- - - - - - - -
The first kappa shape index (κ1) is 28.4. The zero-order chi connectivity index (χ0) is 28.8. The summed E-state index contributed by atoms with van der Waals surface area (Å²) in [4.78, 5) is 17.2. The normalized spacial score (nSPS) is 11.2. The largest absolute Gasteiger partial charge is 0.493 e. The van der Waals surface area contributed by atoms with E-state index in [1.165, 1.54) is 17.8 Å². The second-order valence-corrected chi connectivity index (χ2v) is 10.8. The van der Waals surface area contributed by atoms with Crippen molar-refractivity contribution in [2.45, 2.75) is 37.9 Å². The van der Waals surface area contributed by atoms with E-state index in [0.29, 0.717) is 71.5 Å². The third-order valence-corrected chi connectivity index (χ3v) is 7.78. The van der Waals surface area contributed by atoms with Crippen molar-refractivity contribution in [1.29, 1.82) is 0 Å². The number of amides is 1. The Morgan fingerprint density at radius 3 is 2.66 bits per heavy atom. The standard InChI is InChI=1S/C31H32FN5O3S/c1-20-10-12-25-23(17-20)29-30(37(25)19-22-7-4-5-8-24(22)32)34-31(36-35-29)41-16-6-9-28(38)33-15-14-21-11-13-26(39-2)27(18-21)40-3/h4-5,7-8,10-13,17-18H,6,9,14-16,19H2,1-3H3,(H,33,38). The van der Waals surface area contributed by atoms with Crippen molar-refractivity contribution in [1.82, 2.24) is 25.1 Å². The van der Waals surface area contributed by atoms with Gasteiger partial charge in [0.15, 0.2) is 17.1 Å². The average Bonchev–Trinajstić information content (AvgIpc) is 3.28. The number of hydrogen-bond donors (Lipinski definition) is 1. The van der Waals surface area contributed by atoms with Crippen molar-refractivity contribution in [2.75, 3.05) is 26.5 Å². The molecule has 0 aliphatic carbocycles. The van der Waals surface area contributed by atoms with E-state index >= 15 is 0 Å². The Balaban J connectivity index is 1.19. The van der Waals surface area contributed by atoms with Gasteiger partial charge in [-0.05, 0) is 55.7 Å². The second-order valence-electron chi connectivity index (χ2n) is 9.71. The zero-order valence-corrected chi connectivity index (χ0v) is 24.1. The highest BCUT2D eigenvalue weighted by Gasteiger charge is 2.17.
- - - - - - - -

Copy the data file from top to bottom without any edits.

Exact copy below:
The first kappa shape index (κ1) is 28.4. The zero-order chi connectivity index (χ0) is 28.8. The summed E-state index contributed by atoms with van der Waals surface area (Å²) in [4.78, 5) is 17.2. The normalized spacial score (nSPS) is 11.2. The largest absolute Gasteiger partial charge is 0.493 e. The van der Waals surface area contributed by atoms with E-state index in [1.165, 1.54) is 17.8 Å². The second-order valence-corrected chi connectivity index (χ2v) is 10.8. The van der Waals surface area contributed by atoms with Crippen molar-refractivity contribution in [2.45, 2.75) is 37.9 Å². The van der Waals surface area contributed by atoms with E-state index in [0.29, 0.717) is 71.5 Å². The third-order valence-corrected chi connectivity index (χ3v) is 7.78. The van der Waals surface area contributed by atoms with Crippen molar-refractivity contribution in [1.29, 1.82) is 0 Å². The number of amides is 1. The Morgan fingerprint density at radius 3 is 2.66 bits per heavy atom. The standard InChI is InChI=1S/C31H32FN5O3S/c1-20-10-12-25-23(17-20)29-30(37(25)19-22-7-4-5-8-24(22)32)34-31(36-35-29)41-16-6-9-28(38)33-15-14-21-11-13-26(39-2)27(18-21)40-3/h4-5,7-8,10-13,17-18H,6,9,14-16,19H2,1-3H3,(H,33,38). The van der Waals surface area contributed by atoms with Crippen molar-refractivity contribution in [1.82, 2.24) is 25.1 Å². The van der Waals surface area contributed by atoms with Gasteiger partial charge in [0.15, 0.2) is 17.1 Å². The average Bonchev–Trinajstić information content (AvgIpc) is 3.28. The number of hydrogen-bond donors (Lipinski definition) is 1. The van der Waals surface area contributed by atoms with Crippen molar-refractivity contribution in [2.75, 3.05) is 26.5 Å². The molecule has 0 aliphatic carbocycles. The van der Waals surface area contributed by atoms with E-state index >= 15 is 0 Å². The Balaban J connectivity index is 1.19. The van der Waals surface area contributed by atoms with Gasteiger partial charge in [-0.05, 0) is 55.7 Å². The second-order valence-electron chi connectivity index (χ2n) is 9.71. The zero-order valence-corrected chi connectivity index (χ0v) is 24.1. The highest BCUT2D eigenvalue weighted by Gasteiger charge is 2.17.